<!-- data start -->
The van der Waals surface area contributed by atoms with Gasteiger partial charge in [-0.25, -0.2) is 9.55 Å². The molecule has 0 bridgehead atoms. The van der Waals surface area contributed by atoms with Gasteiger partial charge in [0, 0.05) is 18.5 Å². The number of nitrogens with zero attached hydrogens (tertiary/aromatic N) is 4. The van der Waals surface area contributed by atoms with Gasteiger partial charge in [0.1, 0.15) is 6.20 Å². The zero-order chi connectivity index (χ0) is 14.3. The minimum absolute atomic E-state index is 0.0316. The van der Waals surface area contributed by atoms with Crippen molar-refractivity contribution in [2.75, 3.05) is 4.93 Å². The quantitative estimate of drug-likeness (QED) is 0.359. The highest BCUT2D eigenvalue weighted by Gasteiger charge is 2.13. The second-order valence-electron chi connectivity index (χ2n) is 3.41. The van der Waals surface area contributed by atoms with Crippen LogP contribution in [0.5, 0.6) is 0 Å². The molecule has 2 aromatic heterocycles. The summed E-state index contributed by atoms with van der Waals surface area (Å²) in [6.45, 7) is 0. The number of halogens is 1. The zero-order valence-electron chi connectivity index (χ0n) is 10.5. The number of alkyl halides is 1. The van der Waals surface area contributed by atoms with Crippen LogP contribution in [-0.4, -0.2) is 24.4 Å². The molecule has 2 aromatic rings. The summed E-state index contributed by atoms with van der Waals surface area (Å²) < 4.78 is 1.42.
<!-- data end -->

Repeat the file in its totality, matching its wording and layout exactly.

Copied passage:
The van der Waals surface area contributed by atoms with Gasteiger partial charge in [-0.25, -0.2) is 9.55 Å². The molecule has 0 bridgehead atoms. The van der Waals surface area contributed by atoms with Gasteiger partial charge in [0, 0.05) is 18.5 Å². The number of nitrogens with zero attached hydrogens (tertiary/aromatic N) is 4. The van der Waals surface area contributed by atoms with Gasteiger partial charge in [0.1, 0.15) is 6.20 Å². The zero-order chi connectivity index (χ0) is 14.3. The minimum absolute atomic E-state index is 0.0316. The van der Waals surface area contributed by atoms with Crippen molar-refractivity contribution in [2.75, 3.05) is 4.93 Å². The quantitative estimate of drug-likeness (QED) is 0.359. The highest BCUT2D eigenvalue weighted by Gasteiger charge is 2.13. The second-order valence-electron chi connectivity index (χ2n) is 3.41. The van der Waals surface area contributed by atoms with Crippen LogP contribution in [0.5, 0.6) is 0 Å². The molecule has 2 aromatic heterocycles. The summed E-state index contributed by atoms with van der Waals surface area (Å²) in [6.45, 7) is 0. The number of halogens is 1. The zero-order valence-electron chi connectivity index (χ0n) is 10.5. The number of alkyl halides is 1. The van der Waals surface area contributed by atoms with Crippen LogP contribution in [-0.4, -0.2) is 24.4 Å². The molecule has 2 aromatic rings. The summed E-state index contributed by atoms with van der Waals surface area (Å²) < 4.78 is 1.42.